After the electric starter for combustion cars was created in 1912, interest in early 20th-century electric cars began to decline.

Traditional ICE cars were more appealing thanks to invention, which put an end to the hazardous and laborious process of crank starting.

Before, few houses and tiny towns had reliable electricity.

As an early example of a generator, creator J.B. Merriam constructed a gas-powered "charging plant" as one example.

In order to charge an EV, a generator might be put in a homeowner's garage; these were offered by Baker Electric Cars as official accessories.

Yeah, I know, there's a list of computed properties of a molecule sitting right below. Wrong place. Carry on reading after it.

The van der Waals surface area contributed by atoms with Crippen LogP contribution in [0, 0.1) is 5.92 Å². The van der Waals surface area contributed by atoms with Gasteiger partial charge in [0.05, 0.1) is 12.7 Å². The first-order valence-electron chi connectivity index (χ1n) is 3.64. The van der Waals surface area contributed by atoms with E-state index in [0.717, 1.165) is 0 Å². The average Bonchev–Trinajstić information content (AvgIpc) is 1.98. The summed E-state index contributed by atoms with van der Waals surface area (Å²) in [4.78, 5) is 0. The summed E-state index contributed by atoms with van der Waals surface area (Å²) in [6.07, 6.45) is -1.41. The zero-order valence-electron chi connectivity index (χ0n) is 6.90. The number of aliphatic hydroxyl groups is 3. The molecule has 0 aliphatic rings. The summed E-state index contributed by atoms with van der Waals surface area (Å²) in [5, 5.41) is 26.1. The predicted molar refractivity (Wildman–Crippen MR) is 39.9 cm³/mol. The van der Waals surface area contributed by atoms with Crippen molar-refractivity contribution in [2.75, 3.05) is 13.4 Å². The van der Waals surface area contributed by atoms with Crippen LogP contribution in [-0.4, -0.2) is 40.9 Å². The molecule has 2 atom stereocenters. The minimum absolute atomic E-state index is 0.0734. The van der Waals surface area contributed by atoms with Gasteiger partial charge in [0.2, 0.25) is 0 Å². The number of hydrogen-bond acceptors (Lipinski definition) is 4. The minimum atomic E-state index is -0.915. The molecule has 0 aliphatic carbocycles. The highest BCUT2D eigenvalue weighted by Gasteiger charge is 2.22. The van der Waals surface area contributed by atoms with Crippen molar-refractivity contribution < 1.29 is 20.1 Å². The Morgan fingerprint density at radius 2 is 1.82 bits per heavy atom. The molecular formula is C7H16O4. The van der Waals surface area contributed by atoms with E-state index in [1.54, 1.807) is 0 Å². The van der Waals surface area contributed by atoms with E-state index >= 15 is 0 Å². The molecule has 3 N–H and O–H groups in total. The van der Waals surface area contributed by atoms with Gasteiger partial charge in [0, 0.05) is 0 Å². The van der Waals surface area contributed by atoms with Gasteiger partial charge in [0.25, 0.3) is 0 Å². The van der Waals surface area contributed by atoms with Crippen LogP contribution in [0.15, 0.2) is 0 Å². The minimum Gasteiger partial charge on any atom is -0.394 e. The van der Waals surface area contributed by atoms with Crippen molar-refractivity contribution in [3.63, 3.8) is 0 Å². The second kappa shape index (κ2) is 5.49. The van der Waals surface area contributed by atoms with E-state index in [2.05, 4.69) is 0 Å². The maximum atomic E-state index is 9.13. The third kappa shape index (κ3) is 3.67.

An early attempt at public charging was the General Electric "Electrant," or "electricity hydrant," as another illustration.

Under-street direct-current (DC) wires supplied power to the electricity hydrant.

Due to conflicting plug designs, more than half of the displayed automobiles could not be charged using street direct current.